This Present Darkness is based on the book of the same name by Frank E. Peretti, which in turn is based on the following passage found in the book of Ephesians:

 

Put on the whole armor of God, that you may be able to stand against the wiles of the devil.  For we are not contending against flesh and blood, but against the principalities, against the  powers, against the world rulers of this present darkness, against the spiritual hosts of wickedness in the heavenly places.  

 

Ephesians 6:11-12, Revised Standard Version.

 

In his book, Peretti chronicles a spiritual battle which takes place in the tiny town of Ashton. I have cast this piece in three movements, each for one of the three forces in the book.  There are the demons, led by Ba-al Rafar, a powerful leader feared by his soldiers.  The second movement is for The Remnant, a group of Christians in the town who remain faithful despite hardships and temptations.  It is their prayers which strengthen the third group, the Heavenly Hosts (angels), led by Tal, sent to battle the demons.

 

 I can imagine as the piece begins, night in the town Ashton.  The demons overhead, hovering, picking out their prey.  Peretti describes one of the demons, "It had arms and legs, but seemed to move without them, crossing the street and mounting the front steps of the church.  Its leering, bulbous eyes reflected the stark blue light of the full moon with their own jaundiced glow.  The gnarled head protruded from hunched shoulders, and wisps of rancid red breath seethed in labored hisses through rows of jagged fangs."

 

The opening of the first movement slowly spins out a five note motive in the piccolo and string harmonics, which represents the demons.  Distant church bells give a sense of foreboding with an augmented chord.  The demons hover.  Eventually, they begin to land, and wreak havoc on the poor town of Ashton.  This mayhem is suddenly interrupted with a calmer texture, a lament for the people of Ashton based on the five note theme, played by the piano, violin and 'cello.  This is quickly overpowered, however, by interruptions from the woodwinds and the return of the distant bells.  The demons again are on the loose.  The movement ends with the same hovering as the beginning.

 

There is no pause between the first and second movements.  The second movement is in 'cumulative form.'  This is basically a large ABA, with two contrasting sections of thematic development and the third section that gives the themes.  This form, which cumulates in the statement of a musical idea (rather than presenting it at first and developing it) is borrowed from Charles Ives, particularly the second movement of his fourth Sonata for Violin and Piano.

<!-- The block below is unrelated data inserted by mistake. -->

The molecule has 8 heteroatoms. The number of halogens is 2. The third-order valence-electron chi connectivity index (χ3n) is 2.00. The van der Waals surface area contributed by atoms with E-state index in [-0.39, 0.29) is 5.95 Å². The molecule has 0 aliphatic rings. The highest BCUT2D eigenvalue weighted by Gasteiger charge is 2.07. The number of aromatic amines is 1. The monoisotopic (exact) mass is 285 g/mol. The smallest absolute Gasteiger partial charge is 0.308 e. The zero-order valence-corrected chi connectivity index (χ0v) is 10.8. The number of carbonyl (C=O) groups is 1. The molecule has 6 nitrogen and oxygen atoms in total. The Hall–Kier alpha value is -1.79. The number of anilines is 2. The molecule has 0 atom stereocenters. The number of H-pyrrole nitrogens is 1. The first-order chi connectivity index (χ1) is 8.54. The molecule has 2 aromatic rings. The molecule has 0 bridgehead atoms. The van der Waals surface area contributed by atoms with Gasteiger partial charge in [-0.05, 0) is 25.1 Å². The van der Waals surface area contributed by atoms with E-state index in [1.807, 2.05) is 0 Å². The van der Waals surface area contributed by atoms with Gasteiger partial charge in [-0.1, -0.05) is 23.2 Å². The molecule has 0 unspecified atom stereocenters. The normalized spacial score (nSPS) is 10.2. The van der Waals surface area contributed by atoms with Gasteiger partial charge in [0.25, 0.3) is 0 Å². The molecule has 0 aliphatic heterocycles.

As the demons begin to dissipate (from the first movement), fragments of an old hymn tune emerge in the high register of the piano, "Sweet Hour of Prayer."  These are intertwined with fragments of another melody, representing The Remnant.  The first part of the second movement is uncertain, with demonic outbursts interrupting the more serene hymn and melody.  When finally it seems the demons will gain the upper hand, the opening of the demon theme is transformed into the melody representing The Remnant.  This long 'cello solo is cast very somberly, as hope is scarce for the Christians.

 

Suddenly there is a test of wills.  The tempo quickens, and fragments of the themes battle.  Eventually, the demons are beaten back, and the combination of the hymn and the melody are presented, lifting prayers to God.  The church bells ring out the children's hymn, "Yes, Jesus Loves Me," and all seems to be at peace.

 

The third movement begins, again without pause, with the gathering of demonic forces.  Once again, the augmented chord in the church bells return, calling demons from every corner of the town.  Twisty chromatic lines and repeated figures float freely and build to a climax.  The gathering of the demons is nearly complete, when it is interrupted by octave G's.  This is Tal, streaking through the massive dark cloud of demons and signaling the call to battle.  Angels emerge, and the battle is on.

 

The two forces rage;  fragments of Tal's call and the five note demon motive go back and forth.  These lead to the players are engaged in a kind of controlled chaos.  More fighting.  Gradually a dissonant chord takes over the texture, starting as a kind of low heartbeat in the bass drum.  The strings and winds scamper away with a last gasp of 16th notes, and then the Tal sounds the victory.

 

The piece ends with a tranquil coda.  It is similar to the opening of the piece, but gives a sense of calm rather than forboding. The piece bares the inscription which is the battle cry of the angels in the book, "To the Saints of God, and to the Lamb."